2023 is almost over but lawmakers in a few state capitals are still busy trying to enact income tax relief before the year comes to a close. Recently, for example, the Wisconsin Senate passed legislation to provide further income tax relief and also considered a constitutional amendment that would make it harder to raise taxes in the future.
The bill passed by the Wisconsin Senate cuts the state’s second highest income tax rate from 5.3% to 4.4%. That rate applies to income between $27,630 and $304,170 for individuals and between $18,420 and $405,550 for joint filers.
The income tax relief passed in the Wisconsin Senate comes less than a month after income tax rate reduction was enacted in Arkansas and North Carolina. In addition to providing income tax relief that would make Wisconsin a more profitable place to work, legislation approved by the Wisconsin Senate would also reduce regulatory impediments that make it more difficult for new workers to relocate to Wisconsin.
The Associated Press reports that the bill recently passed by the Wisconsin Senate would “make professional credentials granted to workers in other states valid in Wisconsin; and prohibit state examining boards from requiring counselors, therapists and pharmacists pass tests on state law and regulations.” The Senate-approved bill “also would enter Wisconsin into multistate agreements that allow physician assistants, social workers and counselors to work in all those states.”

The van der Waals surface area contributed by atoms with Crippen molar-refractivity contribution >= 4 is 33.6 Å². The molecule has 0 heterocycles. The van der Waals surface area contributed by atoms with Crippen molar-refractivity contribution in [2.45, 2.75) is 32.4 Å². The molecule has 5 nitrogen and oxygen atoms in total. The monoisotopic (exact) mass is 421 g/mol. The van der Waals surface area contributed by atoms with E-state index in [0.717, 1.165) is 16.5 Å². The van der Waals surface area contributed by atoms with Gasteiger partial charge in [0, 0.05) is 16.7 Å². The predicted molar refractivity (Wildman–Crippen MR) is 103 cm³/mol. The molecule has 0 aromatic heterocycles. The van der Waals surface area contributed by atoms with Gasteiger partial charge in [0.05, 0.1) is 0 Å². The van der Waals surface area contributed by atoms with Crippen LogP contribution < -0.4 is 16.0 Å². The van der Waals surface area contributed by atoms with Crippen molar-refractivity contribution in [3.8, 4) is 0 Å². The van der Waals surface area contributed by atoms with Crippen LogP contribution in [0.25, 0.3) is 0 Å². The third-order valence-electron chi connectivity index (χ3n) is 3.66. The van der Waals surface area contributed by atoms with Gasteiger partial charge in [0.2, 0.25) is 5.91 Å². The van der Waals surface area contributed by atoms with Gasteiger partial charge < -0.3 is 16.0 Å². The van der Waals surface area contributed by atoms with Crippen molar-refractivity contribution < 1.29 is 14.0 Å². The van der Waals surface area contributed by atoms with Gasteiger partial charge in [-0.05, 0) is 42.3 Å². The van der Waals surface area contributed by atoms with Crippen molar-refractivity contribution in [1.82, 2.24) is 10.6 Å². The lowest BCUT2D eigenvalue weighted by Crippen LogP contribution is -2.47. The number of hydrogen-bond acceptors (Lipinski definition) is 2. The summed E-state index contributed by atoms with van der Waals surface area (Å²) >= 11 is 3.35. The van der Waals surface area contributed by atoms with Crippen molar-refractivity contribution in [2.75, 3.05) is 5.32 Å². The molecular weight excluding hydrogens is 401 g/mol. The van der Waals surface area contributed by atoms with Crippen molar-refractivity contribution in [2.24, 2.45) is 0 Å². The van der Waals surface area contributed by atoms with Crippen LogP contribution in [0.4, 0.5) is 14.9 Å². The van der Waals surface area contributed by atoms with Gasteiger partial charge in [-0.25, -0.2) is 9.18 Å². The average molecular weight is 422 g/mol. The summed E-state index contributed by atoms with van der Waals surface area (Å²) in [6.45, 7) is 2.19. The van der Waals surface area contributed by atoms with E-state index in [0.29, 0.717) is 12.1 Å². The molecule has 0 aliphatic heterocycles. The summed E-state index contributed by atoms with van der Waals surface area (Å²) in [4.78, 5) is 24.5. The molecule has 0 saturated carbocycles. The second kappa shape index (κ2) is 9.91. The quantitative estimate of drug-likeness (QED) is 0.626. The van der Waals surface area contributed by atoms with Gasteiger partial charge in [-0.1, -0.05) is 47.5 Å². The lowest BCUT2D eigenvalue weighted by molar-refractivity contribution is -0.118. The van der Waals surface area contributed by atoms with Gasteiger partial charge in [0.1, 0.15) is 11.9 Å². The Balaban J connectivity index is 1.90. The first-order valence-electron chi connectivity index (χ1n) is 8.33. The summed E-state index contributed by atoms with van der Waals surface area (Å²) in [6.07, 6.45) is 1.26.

In explaining the need for the tax relief passed, Senate Majority Leader Devin LeMahieu (R) said “we don’t need to grow the size of government or make pandemic-era subsidies permanent… we need to attract talented [workers] from other states, retain the ones we have here.” Enactment of Leader LeMahieu’s bill would have Wisconsin join two policy trends sweeping the nation – income tax rate reduction and universal occupational licensing recognition – and in doing so make the Badger State a more attractive place in which to live, work, and raise a family.